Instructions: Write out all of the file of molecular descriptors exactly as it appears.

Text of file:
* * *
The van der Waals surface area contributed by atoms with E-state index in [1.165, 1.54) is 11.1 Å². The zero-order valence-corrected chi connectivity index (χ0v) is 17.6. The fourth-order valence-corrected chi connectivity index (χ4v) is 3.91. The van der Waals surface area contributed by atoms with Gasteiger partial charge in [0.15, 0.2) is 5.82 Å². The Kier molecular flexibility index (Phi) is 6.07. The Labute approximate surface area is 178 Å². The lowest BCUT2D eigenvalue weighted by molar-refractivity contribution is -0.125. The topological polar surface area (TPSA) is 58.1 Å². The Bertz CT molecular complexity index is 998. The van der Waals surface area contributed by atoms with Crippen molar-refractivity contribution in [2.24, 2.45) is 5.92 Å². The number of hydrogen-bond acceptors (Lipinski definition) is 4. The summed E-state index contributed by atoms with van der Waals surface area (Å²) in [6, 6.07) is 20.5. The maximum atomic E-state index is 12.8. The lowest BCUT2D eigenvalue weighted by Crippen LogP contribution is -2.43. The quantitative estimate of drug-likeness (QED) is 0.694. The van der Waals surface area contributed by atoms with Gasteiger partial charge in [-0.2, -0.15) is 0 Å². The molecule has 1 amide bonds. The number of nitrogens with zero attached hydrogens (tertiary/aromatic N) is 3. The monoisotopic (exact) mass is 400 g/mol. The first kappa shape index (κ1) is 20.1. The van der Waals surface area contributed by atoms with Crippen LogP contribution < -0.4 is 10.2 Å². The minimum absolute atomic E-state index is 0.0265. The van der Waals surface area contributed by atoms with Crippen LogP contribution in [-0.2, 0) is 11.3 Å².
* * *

The van der Waals surface area contributed by atoms with E-state index in [1.165, 1.54) is 11.1 Å². The zero-order valence-corrected chi connectivity index (χ0v) is 17.6. The fourth-order valence-corrected chi connectivity index (χ4v) is 3.91. The van der Waals surface area contributed by atoms with Gasteiger partial charge in [0.15, 0.2) is 5.82 Å². The Kier molecular flexibility index (Phi) is 6.07. The Labute approximate surface area is 178 Å². The lowest BCUT2D eigenvalue weighted by molar-refractivity contribution is -0.125. The topological polar surface area (TPSA) is 58.1 Å². The Bertz CT molecular complexity index is 998. The van der Waals surface area contributed by atoms with Crippen molar-refractivity contribution in [2.24, 2.45) is 5.92 Å². The number of hydrogen-bond acceptors (Lipinski definition) is 4. The summed E-state index contributed by atoms with van der Waals surface area (Å²) in [6, 6.07) is 20.5. The maximum atomic E-state index is 12.8. The lowest BCUT2D eigenvalue weighted by Crippen LogP contribution is -2.43. The quantitative estimate of drug-likeness (QED) is 0.694. The van der Waals surface area contributed by atoms with Gasteiger partial charge in [-0.2, -0.15) is 0 Å². The molecule has 1 amide bonds. The number of nitrogens with zero attached hydrogens (tertiary/aromatic N) is 3. The monoisotopic (exact) mass is 400 g/mol. The first kappa shape index (κ1) is 20.1. The van der Waals surface area contributed by atoms with Crippen LogP contribution < -0.4 is 10.2 Å². The minimum absolute atomic E-state index is 0.0265. The van der Waals surface area contributed by atoms with Crippen LogP contribution in [-0.2, 0) is 11.3 Å².